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Showing 1-10 of 91 reviews(Verified Purchases). See all 116 reviews
on June 13, 2015
Pretty much the sequel to "Eden ...", by the same author, and just as powerful. The impact comes from the matter-of-fact style of memoir writing of a "recovering" mental illness afflicted. I almost used the word "victim", but that would only be appropriate if the afflicted had gone inescapably to his death. This is the first person story of a subject who fumbled and struggled through the baffling onslaught of images and impulses of a mind going off the rails, and with the imperfect help of friends and mental health professionals gained day-to-day control of a potentially crippling end deadly mental disease. Clearly he had the advantage of a favorable social and economic situation, but in my opinion he has done a laudable job of making a worthwhile career to this point in time, and I wish him continuing success. Dr. Vonnegut in his continuing role as a pediatrician devotes a considerable amount of exposition about his medical practice to describing the eccentricities of pediatrics as well as a discussion of the inefficiencies and obstructions of the current American healthcare system which is driven by Insurance restrictions and complexity. This portion of the book alone is worthwhile reading as a candid chronicling of this controversial, costly and frustrating system we all must deal with.
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on July 4, 2017
Kurt Vonnegut's son, telling his own story of mental illness with bipolar disorder. He eventually goes on to Harvard Med, becomes a pediatrician, and finds purpose in his life. Interesting just because of the story, and his famous father, it holds the reader, but not because of the coherence of the writing, Ibe dies bit get a true sense of the burden of the illness, but you can get that in other books. Mark writes with an ironic tone, and nevertheless makes it rhtough medical school and into a practice benefiting society. This is enough to give hope to others with bipolar, but his particular set of circumstances is his own. At some months after I read this, I have only a spotty sense of the book, so it didn't stick.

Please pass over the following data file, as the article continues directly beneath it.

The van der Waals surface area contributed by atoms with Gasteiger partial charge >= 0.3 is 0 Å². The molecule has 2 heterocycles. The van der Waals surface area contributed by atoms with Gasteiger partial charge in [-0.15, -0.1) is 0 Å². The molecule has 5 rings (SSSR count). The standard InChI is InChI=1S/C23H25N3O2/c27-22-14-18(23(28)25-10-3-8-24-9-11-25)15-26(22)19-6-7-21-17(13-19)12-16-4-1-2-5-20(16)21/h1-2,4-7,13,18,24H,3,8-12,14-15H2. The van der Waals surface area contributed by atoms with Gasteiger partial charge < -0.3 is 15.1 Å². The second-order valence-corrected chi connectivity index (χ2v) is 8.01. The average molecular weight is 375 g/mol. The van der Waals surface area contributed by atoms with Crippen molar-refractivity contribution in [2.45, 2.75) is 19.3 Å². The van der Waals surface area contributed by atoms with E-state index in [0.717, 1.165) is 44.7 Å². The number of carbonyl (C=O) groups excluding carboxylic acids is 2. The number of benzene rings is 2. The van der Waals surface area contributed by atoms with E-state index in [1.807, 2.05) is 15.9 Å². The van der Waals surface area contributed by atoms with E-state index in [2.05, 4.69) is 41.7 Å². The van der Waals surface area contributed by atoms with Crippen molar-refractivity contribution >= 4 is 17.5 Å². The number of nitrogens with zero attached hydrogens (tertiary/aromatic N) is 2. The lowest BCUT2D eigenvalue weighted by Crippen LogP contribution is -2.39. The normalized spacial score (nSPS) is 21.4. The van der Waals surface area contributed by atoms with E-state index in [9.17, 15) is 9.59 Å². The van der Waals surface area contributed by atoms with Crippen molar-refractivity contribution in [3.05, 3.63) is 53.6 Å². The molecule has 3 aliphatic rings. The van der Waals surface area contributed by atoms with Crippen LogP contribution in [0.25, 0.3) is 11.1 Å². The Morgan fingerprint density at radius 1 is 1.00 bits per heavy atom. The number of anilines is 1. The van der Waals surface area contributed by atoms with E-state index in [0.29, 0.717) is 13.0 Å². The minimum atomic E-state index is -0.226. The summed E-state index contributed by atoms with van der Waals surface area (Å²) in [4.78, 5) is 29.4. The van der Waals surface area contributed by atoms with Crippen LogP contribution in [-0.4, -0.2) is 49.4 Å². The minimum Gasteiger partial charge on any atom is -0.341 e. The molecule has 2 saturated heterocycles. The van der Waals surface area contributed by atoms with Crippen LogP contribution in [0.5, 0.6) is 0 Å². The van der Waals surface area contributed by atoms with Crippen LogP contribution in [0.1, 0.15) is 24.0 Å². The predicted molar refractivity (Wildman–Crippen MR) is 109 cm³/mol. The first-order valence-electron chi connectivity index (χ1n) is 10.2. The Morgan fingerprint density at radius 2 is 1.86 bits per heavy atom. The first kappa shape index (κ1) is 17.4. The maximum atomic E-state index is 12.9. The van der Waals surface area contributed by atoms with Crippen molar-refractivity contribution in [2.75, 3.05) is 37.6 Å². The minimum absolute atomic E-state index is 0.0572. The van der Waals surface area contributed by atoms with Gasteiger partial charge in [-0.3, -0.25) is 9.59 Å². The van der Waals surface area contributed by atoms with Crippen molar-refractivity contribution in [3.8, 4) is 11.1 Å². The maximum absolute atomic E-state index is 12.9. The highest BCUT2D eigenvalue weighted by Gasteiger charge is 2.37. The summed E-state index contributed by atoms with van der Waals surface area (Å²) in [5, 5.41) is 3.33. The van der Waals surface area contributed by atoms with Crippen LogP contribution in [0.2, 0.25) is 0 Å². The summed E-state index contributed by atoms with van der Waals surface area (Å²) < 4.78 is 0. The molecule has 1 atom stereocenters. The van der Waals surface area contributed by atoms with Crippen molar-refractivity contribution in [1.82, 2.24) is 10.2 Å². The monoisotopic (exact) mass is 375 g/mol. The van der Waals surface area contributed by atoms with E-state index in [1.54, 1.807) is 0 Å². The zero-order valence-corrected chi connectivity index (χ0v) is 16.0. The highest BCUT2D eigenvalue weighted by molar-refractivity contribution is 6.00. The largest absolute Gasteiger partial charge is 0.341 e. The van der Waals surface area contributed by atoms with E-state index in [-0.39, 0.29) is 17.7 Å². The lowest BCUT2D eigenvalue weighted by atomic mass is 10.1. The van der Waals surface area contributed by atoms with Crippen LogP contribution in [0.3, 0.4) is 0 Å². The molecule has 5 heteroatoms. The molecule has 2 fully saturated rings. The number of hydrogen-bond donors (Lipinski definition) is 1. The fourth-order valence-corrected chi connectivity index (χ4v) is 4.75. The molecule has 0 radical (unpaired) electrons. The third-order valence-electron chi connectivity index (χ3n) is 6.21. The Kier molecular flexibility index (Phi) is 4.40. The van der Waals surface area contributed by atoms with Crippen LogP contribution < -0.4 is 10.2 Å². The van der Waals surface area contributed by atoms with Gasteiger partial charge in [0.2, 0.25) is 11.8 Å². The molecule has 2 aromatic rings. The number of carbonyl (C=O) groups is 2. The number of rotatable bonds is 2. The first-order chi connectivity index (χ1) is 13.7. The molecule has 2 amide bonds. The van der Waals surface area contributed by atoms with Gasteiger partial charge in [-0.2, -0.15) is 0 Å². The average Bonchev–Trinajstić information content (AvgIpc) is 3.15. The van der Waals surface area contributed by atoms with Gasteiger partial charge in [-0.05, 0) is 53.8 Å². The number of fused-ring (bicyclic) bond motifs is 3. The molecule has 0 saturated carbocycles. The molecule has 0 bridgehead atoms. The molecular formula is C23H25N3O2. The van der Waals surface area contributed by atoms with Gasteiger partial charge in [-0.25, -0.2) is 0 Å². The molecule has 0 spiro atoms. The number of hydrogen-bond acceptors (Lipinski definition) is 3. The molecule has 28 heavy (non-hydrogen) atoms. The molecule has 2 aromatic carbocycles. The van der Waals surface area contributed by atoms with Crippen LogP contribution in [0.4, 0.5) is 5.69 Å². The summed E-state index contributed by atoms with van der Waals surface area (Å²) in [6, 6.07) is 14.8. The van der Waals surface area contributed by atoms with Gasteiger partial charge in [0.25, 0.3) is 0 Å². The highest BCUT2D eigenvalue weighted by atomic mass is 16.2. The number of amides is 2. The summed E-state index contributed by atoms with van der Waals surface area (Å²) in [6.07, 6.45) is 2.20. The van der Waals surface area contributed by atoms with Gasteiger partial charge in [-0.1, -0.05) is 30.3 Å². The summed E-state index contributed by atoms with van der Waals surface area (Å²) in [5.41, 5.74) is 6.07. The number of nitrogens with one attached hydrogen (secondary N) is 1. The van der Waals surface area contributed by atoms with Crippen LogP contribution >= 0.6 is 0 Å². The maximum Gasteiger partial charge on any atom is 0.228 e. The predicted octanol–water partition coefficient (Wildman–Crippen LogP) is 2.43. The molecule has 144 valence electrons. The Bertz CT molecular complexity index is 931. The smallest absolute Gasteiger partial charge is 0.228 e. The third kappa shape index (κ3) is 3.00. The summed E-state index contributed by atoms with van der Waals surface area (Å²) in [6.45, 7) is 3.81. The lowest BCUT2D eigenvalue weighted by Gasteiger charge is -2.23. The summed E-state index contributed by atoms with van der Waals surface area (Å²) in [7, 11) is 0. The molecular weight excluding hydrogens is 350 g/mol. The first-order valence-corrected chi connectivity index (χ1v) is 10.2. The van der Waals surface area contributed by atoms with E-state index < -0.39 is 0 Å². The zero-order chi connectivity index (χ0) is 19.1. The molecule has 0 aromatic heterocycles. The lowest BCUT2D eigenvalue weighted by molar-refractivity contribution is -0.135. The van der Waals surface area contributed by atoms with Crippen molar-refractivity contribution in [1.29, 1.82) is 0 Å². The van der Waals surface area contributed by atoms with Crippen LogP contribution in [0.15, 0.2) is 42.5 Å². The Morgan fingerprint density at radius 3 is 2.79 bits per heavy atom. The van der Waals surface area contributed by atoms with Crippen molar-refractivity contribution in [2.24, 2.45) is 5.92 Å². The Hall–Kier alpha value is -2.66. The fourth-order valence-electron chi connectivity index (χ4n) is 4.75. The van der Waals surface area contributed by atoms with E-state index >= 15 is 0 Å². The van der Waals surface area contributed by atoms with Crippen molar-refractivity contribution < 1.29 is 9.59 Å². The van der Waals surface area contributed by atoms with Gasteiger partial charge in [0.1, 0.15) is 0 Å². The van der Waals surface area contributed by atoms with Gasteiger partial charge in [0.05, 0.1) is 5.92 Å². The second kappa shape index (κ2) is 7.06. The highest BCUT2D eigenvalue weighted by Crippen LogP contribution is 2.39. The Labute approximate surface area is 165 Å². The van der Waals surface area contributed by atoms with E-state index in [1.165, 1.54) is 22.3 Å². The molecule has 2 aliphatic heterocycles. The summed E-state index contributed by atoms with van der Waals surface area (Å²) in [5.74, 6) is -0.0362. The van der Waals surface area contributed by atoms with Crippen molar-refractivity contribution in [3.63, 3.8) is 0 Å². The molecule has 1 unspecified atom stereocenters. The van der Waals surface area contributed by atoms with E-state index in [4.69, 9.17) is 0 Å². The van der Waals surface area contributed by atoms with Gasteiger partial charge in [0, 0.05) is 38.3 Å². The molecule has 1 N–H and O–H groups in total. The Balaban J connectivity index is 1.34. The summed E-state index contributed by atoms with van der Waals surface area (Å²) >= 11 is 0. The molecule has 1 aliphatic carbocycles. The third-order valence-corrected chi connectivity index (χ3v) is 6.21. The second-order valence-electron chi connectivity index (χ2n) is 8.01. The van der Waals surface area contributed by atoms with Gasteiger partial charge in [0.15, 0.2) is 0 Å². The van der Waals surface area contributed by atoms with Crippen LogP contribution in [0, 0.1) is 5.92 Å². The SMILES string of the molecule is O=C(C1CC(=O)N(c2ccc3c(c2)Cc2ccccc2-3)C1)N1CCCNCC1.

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on May 6, 2017
An interesting, but not captivating account of Mark Vonnegut's struggle with bipolar disorder. Perhaps the nature of his psychotic breakdowns was just to hard to describe, but I felt Iike there was more to learn. I was specifically hopeful to better understand the relationship between bipolar episodes and schizophrenia, which I thought were two completely different things. It's a good book, but only skims the surface.
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on April 23, 2014
Few outside the mental health profession who do not have a close friend or family member with bipolar illness actually have any idea of what this condition is.

Dr. Mark Vonnegut, a pediatrician based in Massachusetts, is an individual who has bipolar illness, (formerly known as manic depression) and through Mark Vonnegut's eyes, the reader comes to understand that with the right management, this often-crippling condition can enable a person to have a family and a career to live a fulfilling, happy functional life.

Those who love Kurt Vonnegut's novels will enjoy this peek at the Vonnegut family history, and in particular, snippets about Mark's life and about his parents, and particularly on Kurt Vonnegut's intense, post-traumatic WWII stress.

I saw Slaughterhouse Five again after first reading this book in 2011, and fully understood how earlier impressions of Slaughterhouse Five in the 70s failed to do the novel justice, as SF is actually a story about war and post-traumatic stress and that it became a cult classic by virtue of its popular appeal, which ironically did not do the novel justice.

Aside from Mark's bipolar illness, growing up with someone who experienced the horrific level of trauma that Mark Vonnegut did in the WWII theatres he participated in, is also extremely stressful, and this reader cannot imagine the toll this took on Kurt Vonnegut's life, at a time when little attention was paid to PTSD. Mark Vo